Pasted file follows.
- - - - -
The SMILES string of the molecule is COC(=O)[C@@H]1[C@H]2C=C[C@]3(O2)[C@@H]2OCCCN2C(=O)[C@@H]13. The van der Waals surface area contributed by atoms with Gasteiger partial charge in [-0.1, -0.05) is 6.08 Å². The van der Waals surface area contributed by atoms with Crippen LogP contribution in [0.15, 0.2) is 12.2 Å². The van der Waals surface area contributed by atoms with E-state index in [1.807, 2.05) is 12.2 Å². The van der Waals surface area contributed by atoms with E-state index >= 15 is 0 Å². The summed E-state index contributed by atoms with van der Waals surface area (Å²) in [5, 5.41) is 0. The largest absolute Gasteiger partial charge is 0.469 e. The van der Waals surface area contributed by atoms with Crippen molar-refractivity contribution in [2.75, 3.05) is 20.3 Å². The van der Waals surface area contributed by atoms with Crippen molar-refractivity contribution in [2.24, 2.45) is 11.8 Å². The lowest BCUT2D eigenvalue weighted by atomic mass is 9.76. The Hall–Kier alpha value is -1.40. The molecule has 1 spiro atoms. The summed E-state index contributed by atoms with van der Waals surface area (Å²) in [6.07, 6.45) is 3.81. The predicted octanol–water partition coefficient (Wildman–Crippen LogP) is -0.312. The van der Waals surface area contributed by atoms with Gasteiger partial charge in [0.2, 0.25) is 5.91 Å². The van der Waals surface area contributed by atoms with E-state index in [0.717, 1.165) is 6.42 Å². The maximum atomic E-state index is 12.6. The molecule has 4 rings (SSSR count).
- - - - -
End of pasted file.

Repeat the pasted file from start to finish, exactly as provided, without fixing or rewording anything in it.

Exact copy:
The SMILES string of the molecule is COC(=O)[C@@H]1[C@H]2C=C[C@]3(O2)[C@@H]2OCCCN2C(=O)[C@@H]13. The van der Waals surface area contributed by atoms with Gasteiger partial charge in [-0.1, -0.05) is 6.08 Å². The van der Waals surface area contributed by atoms with Crippen LogP contribution in [0.15, 0.2) is 12.2 Å². The van der Waals surface area contributed by atoms with E-state index in [1.807, 2.05) is 12.2 Å². The van der Waals surface area contributed by atoms with E-state index >= 15 is 0 Å². The summed E-state index contributed by atoms with van der Waals surface area (Å²) in [5, 5.41) is 0. The largest absolute Gasteiger partial charge is 0.469 e. The van der Waals surface area contributed by atoms with Crippen molar-refractivity contribution in [2.75, 3.05) is 20.3 Å². The van der Waals surface area contributed by atoms with Crippen molar-refractivity contribution in [2.24, 2.45) is 11.8 Å². The lowest BCUT2D eigenvalue weighted by atomic mass is 9.76. The Hall–Kier alpha value is -1.40. The molecule has 1 spiro atoms. The summed E-state index contributed by atoms with van der Waals surface area (Å²) in [6.07, 6.45) is 3.81. The predicted octanol–water partition coefficient (Wildman–Crippen LogP) is -0.312. The van der Waals surface area contributed by atoms with Gasteiger partial charge in [0.2, 0.25) is 5.91 Å². The van der Waals surface area contributed by atoms with E-state index in [0.717, 1.165) is 6.42 Å². The maximum atomic E-state index is 12.6. The molecule has 4 rings (SSSR count).